For Love of the Game
I never liked any kind of sports when I was a kid. I understood that other people lived for them, but for myself, I never saw any value. I tried to play because I felt obligated to join in with other kids, but I was terrible at all sports (big surprise there!), and I felt like they were a pointless use of time. I have always wanted something to show for my time, like a picture, or a bowl of strawberries, or at least a clean surface.
I never saw the point of “Stand in this field, move around a certain way, get some magical ‘points’, and if you do it well, we’ll call on you to do it all again tomorrow.” I viewed recess the way other people view math. To this day, I would rather mow the lawn than stand around on it, dreading that some ball is going to come flying through the air and hit me on the head.
Over the years, I learned to value sports more. Back when I was teaching, I would watch the kids play kickball at recess. One year, I noticed that one of the boys (let’s call him Philip), went up to kick about every third kicker. There were 12 or 15 on a team, but he was not waiting his turn in the kicking line-up. I called the kids over and asked them why they let him get away with that, but they just shrugged – they found Philip charismatic and irresistible and let him get his way. I realized that even I, the sports-phobe, had internalized “the rules of the game are sacred.” One person doesn’t get to change the game. Everyone needs to realize that there is something bigger and more important than they are, and a sport can be that something.
Which brings us to my great-nephew W, who lives for sports, especially baseball.
W is being raised by my sister (his grandmother), with babysitting help from my parents. In this challenging situation, one thing that shines out is the way that these caregivers are working with W’s love of baseball to guide him as he grows up.
They play endless games of free-form baseball with him – one adult pitches, and W announces the batter, calls balls and strikes, hits the ball, runs all the bases, gives high-fives to the imaginary players in the dug-out, fields the ball,and becomes the next batter. These games are more than just ways to work off physical energy – W gets to explore the game in many facets, at his own pace. Since he is every player on both teams, errors are easier to accept (Batter A can’t make a home run unless Fielder B makes a mistake). He accepts his own strikes, or the pitcher’s bad pitches with equanimity.
His grown-ups also actively watch baseball on TV with him – they’re not just in the room with the TV on to babysit him. They talk about grounders and force-outs and RBIs. W knows the players on his favorite team, and can instantly adopt each one’s stance when he’s out playing.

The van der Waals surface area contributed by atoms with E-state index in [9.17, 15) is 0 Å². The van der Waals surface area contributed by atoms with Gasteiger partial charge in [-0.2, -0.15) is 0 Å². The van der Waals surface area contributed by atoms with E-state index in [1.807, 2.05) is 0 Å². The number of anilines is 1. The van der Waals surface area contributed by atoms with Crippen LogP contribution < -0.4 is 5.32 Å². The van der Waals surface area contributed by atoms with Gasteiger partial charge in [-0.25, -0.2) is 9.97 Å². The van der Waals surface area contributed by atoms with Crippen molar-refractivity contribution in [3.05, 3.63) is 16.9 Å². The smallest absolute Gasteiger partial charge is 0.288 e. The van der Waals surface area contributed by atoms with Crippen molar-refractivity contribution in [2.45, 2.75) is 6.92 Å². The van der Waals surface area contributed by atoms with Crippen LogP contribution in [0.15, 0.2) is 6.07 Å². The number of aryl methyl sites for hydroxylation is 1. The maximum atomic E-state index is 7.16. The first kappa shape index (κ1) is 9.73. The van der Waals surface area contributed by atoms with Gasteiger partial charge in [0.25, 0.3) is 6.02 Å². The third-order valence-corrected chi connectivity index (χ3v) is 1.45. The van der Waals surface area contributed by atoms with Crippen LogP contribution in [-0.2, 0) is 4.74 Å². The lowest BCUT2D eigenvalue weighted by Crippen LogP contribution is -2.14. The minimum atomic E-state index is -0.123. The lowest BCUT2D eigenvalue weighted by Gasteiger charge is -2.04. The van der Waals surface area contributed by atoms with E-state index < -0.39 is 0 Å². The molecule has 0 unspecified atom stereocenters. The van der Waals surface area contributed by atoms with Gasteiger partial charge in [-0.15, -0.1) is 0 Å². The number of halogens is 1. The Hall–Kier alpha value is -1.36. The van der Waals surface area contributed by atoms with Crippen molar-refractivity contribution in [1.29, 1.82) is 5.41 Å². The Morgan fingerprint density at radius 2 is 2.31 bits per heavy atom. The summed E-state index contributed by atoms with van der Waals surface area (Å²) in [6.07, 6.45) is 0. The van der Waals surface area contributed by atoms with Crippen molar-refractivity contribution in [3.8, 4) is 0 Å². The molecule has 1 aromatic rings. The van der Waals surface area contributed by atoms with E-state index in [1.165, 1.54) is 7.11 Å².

And, in what I think is a brilliant idea, my sister is reading up on baseball history and biographies, and watching old baseball movies with her grandson. She’s not trying to set baseball aside as a “treat”; she’s using it to build knowledge in other areas. W can pick out Babe Ruth and Roger Maris and Jackie Robinson from old pictures, and he can keep them in chronological order in his mind.
When they were here for a visit last week, one night we watched A League of Their Own at my sister’s request. At first W wasn’t too sure about watching a baseball movie with girls in it, but he was glued to it, and when it was over, he asked, “Can we watch it again tomorrow?” When he told my mom about it, he said, “It was during the war, and one of the ladies was crying because she thought her husband was dead.” At this point, he has no idea what war it was (or that there have been many wars), but as he gets older, this baseball tie-in will give him a point of reference for remembering topics in history.
So that brings me to my picture for this week’s 1 Day 1 World Project. This week we’re doing the 7:00 – 8:00 pm hour, and in Texas, that is prime time for sports of all kinds. I went to W’s baseball game and took a lot of action pictures. This one is my absolute favorite.
Look at how all those little boys are orbiting around that ball, totally focused. If I were a cinematographer, I would do that whole cliché – crack-of-the-bat puts everything into silent slow motion, then suddenly sound comes back and we zoom up to real speed again.
Anything that creates that much focus and teamwork is a thing of beauty.
I used a “fresco” filter for this picture – first of all, because I didn’t want the kids to be identifiable, and also, because that option gave the ball more contrast against the ball field.